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Owner Sells 75% of Cigar for Estimated $25 Million

November 06, 1996|From Staff and Wire Reports

Allen Paulson sold 75% of Cigar, his superstar racehorse, to Coolmore Farms of Ireland on Tuesday in a deal valued at about $25 million.

Cigar, who retired after he finished third in the Breeders' Cup Classic last month, will stand at Ashford Stud, Coolmore's American division adjacent to Paulson's Brookside Farm in Versailles, Ky.

"I have a lot of good mares to put him to, and he'll be right next door," said Paulson, who earlier had turned down a $30 million offer for Cigar from Japanese interests.

The deal, contingent on Cigar's passing a veterinary examination, is yet to be signed.


Stefan Edberg, playing the final ATP tournament of a brilliant 14-year career that gave him singles titles in six Grand Slam events, lost to fellow Swede Nicklas Kulti in the first round of the Stockholm Open on Tuesday, 7-6 (7-5), 6-3.

Edberg, who won 41 singles titles on the Grand Prix and ATP Tours, retires from the game with $20.6 million in prize money.

He is expected to play his final competitive matches later this month when Sweden faces France in the Davis Cup final.

Third-seeded Jim Courier defeated Spain's Javier Sanchez, 6-4, 6-3, in the Kremlin Cup tournament in Moscow. Another American, Alex O'Brien, ousted fifth-seeded Alex Corretja of Spain, 6-3, 6-2.


Mike Cito, accused of playing football with a razor-sharp helmet buckle that injured opponents, hired attorney Michael Danoff to fight his expulsion from St. Pius X High School in Albuquerque, N.M. Game officials stopped the game Oct. 12 between St. Pius and Albuquerque Academy after Academy players were cut.


Pete Carril, whose Princeton teams were sentimental NCAA tournament favorites, and John Thompson, who transformed Georgetown into one of college basketball's top teams, were nominated for the Basketball Hall of Fame in Springfield, Mass.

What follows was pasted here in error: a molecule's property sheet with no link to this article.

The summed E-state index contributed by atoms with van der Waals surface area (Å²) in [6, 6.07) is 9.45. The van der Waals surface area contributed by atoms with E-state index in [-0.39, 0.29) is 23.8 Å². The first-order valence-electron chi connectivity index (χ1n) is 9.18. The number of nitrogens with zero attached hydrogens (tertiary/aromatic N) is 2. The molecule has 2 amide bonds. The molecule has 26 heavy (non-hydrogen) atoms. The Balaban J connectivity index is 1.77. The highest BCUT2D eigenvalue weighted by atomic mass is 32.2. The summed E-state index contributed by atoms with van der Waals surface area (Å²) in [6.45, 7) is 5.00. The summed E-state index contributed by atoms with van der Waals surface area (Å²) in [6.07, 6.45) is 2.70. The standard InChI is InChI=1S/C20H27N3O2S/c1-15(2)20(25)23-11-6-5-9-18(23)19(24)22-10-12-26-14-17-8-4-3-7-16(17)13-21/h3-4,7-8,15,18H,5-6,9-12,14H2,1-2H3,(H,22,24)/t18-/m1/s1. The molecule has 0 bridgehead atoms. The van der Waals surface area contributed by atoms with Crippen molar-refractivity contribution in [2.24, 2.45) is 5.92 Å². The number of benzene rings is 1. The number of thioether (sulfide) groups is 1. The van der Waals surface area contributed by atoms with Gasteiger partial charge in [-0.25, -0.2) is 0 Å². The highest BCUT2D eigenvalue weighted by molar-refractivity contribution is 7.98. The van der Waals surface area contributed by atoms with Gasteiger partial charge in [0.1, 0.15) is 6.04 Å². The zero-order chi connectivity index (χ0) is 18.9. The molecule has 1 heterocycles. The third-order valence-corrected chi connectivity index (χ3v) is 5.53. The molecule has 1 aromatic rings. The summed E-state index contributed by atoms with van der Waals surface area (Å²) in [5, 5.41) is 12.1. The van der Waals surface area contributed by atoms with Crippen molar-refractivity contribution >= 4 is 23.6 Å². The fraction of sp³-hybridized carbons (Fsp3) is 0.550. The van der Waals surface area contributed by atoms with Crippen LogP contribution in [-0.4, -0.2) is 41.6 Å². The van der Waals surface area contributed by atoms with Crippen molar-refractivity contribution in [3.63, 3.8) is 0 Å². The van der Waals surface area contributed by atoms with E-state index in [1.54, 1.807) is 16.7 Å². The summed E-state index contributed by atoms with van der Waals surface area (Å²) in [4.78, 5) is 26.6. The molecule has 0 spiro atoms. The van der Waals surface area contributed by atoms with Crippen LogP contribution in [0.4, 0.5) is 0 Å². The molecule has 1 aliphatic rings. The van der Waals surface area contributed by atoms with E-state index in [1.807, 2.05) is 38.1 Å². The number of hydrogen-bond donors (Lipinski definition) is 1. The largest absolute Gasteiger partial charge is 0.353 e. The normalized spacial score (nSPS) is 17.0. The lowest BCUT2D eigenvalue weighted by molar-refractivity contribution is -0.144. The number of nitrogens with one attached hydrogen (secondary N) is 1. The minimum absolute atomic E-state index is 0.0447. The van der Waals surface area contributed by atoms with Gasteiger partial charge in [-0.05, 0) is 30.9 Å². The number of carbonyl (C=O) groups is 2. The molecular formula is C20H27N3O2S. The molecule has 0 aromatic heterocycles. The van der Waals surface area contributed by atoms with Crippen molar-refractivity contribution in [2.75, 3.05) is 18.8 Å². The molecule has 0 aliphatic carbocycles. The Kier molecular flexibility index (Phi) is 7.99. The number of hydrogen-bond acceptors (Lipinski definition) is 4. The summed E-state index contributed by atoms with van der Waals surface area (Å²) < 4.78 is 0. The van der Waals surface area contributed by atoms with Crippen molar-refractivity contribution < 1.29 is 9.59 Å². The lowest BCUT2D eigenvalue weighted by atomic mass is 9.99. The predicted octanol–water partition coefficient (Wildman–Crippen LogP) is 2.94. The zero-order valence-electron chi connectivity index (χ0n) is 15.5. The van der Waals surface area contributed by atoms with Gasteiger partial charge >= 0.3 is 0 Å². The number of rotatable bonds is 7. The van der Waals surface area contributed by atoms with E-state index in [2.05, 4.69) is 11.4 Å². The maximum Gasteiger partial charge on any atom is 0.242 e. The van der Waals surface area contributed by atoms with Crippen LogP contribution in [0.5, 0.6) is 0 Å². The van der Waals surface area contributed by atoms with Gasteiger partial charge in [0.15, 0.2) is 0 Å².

Other nominees include former Laker standout Jamaal Wilkes, Alex English, Sidney Moncrief, Bobby Jones, Dennis Johnson, Jo Jo White and the late Gus Johnson. Alex Hannum, who got his start turning faltering pro teams into contenders as player-coach of the St. Louis Hawks in 1956-57, was another first-time nominee.

The NCAA has cleared Nebraska Coach Danny Nee of wrongdoing in claims of paying a recruiter to bring Nigerian star Osita Nwachukwu to Nebraska, the school said. But Nee was cited for two minor violations and was barred from off-campus recruiting for the first two days of recruiting in mid-March.

Jeff Sheppard, a 6-foot-3 Kentucky senior, will be red-shirted for the 1996-97 season, said Coach Rick Pitino, adding that Sheppard sought it to gain more playing time next season in hopes of improving his pro prospects. . . . Gettysburg forward Phil Tonkins, a first-team All-Centennial Conference player last year, will end his career because of an irregular heartbeat, the Gettysburg Times reported.


Reinaldo, a former star of Brazil's national soccer team, was charged with using cocaine, law officials said in Rio de Janeiro. . . . Augusto Arroyo Hernandez, administrator of a local soccer team, was detained in Guatemala City in connection with the stampede at a soccer stadium that left 84 people dead. He was in charge of ticket booths and gate personnel at the stadium. . . . Thomas Rongen, the 1996 Major League Soccer coach of the year with Tampa Bay, was hired to coach the New England Revolution. Rongen replaces Frank Stapleton, who resigned Sept. 26.


Former world champion cyclist Lance Armstrong is out of the hospital after undergoing brain surgery and chemotherapy in Austin, Texas. Doctors have given Armstrong, 25, a 65%-85% chance for full recovery. . . . Veteran IMG negotiator Sean McManus will apparently replace David Kenin as president of CBS sports and perhaps seek to regain the NFL as soon as IMG and CBS can agree on his start-up date. Kenin was dismissed 2 1/2 years after he replaced Neal Pilson in a department that had lost, in succession, the NBA, major league baseball and finally the NFL in December 1993. . . . Roger Clemens, possibly making a break with the Boston Red Sox, and John Wetteland, most valuable player in the World Series, were among 11 players filing for free agency. . . . Baseball owners rejected a 10-year deal with Nike sporting goods.

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